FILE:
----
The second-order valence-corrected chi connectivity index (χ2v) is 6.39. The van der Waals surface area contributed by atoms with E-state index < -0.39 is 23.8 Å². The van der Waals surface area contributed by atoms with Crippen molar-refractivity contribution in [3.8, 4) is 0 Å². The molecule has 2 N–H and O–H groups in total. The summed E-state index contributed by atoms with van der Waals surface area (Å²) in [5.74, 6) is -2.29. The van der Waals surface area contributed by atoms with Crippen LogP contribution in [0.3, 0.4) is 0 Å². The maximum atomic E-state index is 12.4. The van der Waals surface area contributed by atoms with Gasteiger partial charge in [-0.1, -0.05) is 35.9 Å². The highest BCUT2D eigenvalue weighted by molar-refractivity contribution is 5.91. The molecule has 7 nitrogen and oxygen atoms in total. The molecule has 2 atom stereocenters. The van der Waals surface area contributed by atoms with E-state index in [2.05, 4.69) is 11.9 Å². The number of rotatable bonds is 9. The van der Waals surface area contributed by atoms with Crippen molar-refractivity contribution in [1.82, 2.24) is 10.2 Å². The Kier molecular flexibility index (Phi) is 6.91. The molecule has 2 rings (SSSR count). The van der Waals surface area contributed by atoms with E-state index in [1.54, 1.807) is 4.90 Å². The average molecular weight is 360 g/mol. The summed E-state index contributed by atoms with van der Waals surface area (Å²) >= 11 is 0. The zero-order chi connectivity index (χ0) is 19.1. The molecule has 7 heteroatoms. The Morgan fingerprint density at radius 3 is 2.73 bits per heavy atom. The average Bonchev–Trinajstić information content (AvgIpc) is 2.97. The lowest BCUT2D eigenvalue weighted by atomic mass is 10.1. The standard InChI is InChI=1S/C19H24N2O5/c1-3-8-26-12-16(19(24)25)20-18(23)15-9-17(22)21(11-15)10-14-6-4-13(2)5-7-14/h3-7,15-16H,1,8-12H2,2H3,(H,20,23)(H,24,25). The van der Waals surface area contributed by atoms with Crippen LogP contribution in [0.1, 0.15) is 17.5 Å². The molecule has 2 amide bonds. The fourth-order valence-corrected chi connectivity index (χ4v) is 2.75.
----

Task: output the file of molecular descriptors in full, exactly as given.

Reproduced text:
The second-order valence-corrected chi connectivity index (χ2v) is 6.39. The van der Waals surface area contributed by atoms with E-state index < -0.39 is 23.8 Å². The van der Waals surface area contributed by atoms with Crippen molar-refractivity contribution in [3.8, 4) is 0 Å². The molecule has 2 N–H and O–H groups in total. The summed E-state index contributed by atoms with van der Waals surface area (Å²) in [5.74, 6) is -2.29. The van der Waals surface area contributed by atoms with Crippen LogP contribution in [0.3, 0.4) is 0 Å². The maximum atomic E-state index is 12.4. The van der Waals surface area contributed by atoms with Gasteiger partial charge in [-0.1, -0.05) is 35.9 Å². The highest BCUT2D eigenvalue weighted by molar-refractivity contribution is 5.91. The molecule has 7 nitrogen and oxygen atoms in total. The molecule has 2 atom stereocenters. The van der Waals surface area contributed by atoms with E-state index in [2.05, 4.69) is 11.9 Å². The number of rotatable bonds is 9. The van der Waals surface area contributed by atoms with Crippen molar-refractivity contribution in [1.82, 2.24) is 10.2 Å². The Kier molecular flexibility index (Phi) is 6.91. The molecule has 2 rings (SSSR count). The van der Waals surface area contributed by atoms with E-state index in [1.54, 1.807) is 4.90 Å². The average molecular weight is 360 g/mol. The summed E-state index contributed by atoms with van der Waals surface area (Å²) >= 11 is 0. The zero-order chi connectivity index (χ0) is 19.1. The molecule has 7 heteroatoms. The Morgan fingerprint density at radius 3 is 2.73 bits per heavy atom. The average Bonchev–Trinajstić information content (AvgIpc) is 2.97. The lowest BCUT2D eigenvalue weighted by atomic mass is 10.1. The standard InChI is InChI=1S/C19H24N2O5/c1-3-8-26-12-16(19(24)25)20-18(23)15-9-17(22)21(11-15)10-14-6-4-13(2)5-7-14/h3-7,15-16H,1,8-12H2,2H3,(H,20,23)(H,24,25). The van der Waals surface area contributed by atoms with Crippen LogP contribution in [0.1, 0.15) is 17.5 Å². The molecule has 2 amide bonds. The fourth-order valence-corrected chi connectivity index (χ4v) is 2.75.